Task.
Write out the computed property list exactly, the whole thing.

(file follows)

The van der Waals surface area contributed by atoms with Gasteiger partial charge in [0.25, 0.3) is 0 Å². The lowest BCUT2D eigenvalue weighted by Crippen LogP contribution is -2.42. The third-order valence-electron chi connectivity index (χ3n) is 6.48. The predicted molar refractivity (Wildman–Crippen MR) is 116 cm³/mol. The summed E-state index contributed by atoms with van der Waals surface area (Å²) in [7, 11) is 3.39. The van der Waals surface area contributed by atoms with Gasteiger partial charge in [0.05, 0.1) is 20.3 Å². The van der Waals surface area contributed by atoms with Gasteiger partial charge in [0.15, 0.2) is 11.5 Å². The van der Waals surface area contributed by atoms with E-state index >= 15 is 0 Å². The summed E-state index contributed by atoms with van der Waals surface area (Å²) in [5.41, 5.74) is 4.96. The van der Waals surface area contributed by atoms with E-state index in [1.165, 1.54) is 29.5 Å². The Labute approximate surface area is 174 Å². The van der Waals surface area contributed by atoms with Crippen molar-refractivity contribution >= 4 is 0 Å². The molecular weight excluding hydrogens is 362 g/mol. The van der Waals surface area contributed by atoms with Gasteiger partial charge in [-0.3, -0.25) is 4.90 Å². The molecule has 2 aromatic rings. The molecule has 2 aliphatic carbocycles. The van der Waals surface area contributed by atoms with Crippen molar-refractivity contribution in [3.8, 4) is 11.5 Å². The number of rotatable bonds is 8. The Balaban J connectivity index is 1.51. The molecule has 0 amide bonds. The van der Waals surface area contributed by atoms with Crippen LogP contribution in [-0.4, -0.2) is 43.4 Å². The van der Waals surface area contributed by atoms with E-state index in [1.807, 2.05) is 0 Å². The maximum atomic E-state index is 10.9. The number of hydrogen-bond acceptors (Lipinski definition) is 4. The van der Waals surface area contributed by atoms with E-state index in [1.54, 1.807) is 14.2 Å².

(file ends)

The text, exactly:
The van der Waals surface area contributed by atoms with Gasteiger partial charge in [0.25, 0.3) is 0 Å². The lowest BCUT2D eigenvalue weighted by Crippen LogP contribution is -2.42. The third-order valence-electron chi connectivity index (χ3n) is 6.48. The predicted molar refractivity (Wildman–Crippen MR) is 116 cm³/mol. The summed E-state index contributed by atoms with van der Waals surface area (Å²) in [7, 11) is 3.39. The van der Waals surface area contributed by atoms with Gasteiger partial charge in [0.05, 0.1) is 20.3 Å². The van der Waals surface area contributed by atoms with Gasteiger partial charge in [0.15, 0.2) is 11.5 Å². The van der Waals surface area contributed by atoms with E-state index >= 15 is 0 Å². The summed E-state index contributed by atoms with van der Waals surface area (Å²) in [5.41, 5.74) is 4.96. The van der Waals surface area contributed by atoms with E-state index in [1.165, 1.54) is 29.5 Å². The Labute approximate surface area is 174 Å². The van der Waals surface area contributed by atoms with Crippen molar-refractivity contribution >= 4 is 0 Å². The molecular weight excluding hydrogens is 362 g/mol. The van der Waals surface area contributed by atoms with Gasteiger partial charge in [-0.3, -0.25) is 4.90 Å². The molecule has 2 aromatic rings. The molecule has 2 aliphatic carbocycles. The van der Waals surface area contributed by atoms with Crippen molar-refractivity contribution in [3.8, 4) is 11.5 Å². The number of rotatable bonds is 8. The Balaban J connectivity index is 1.51. The molecule has 0 amide bonds. The van der Waals surface area contributed by atoms with Crippen LogP contribution in [-0.4, -0.2) is 43.4 Å². The van der Waals surface area contributed by atoms with E-state index in [1.807, 2.05) is 0 Å². The maximum atomic E-state index is 10.9. The number of hydrogen-bond acceptors (Lipinski definition) is 4. The van der Waals surface area contributed by atoms with E-state index in [1.54, 1.807) is 14.2 Å².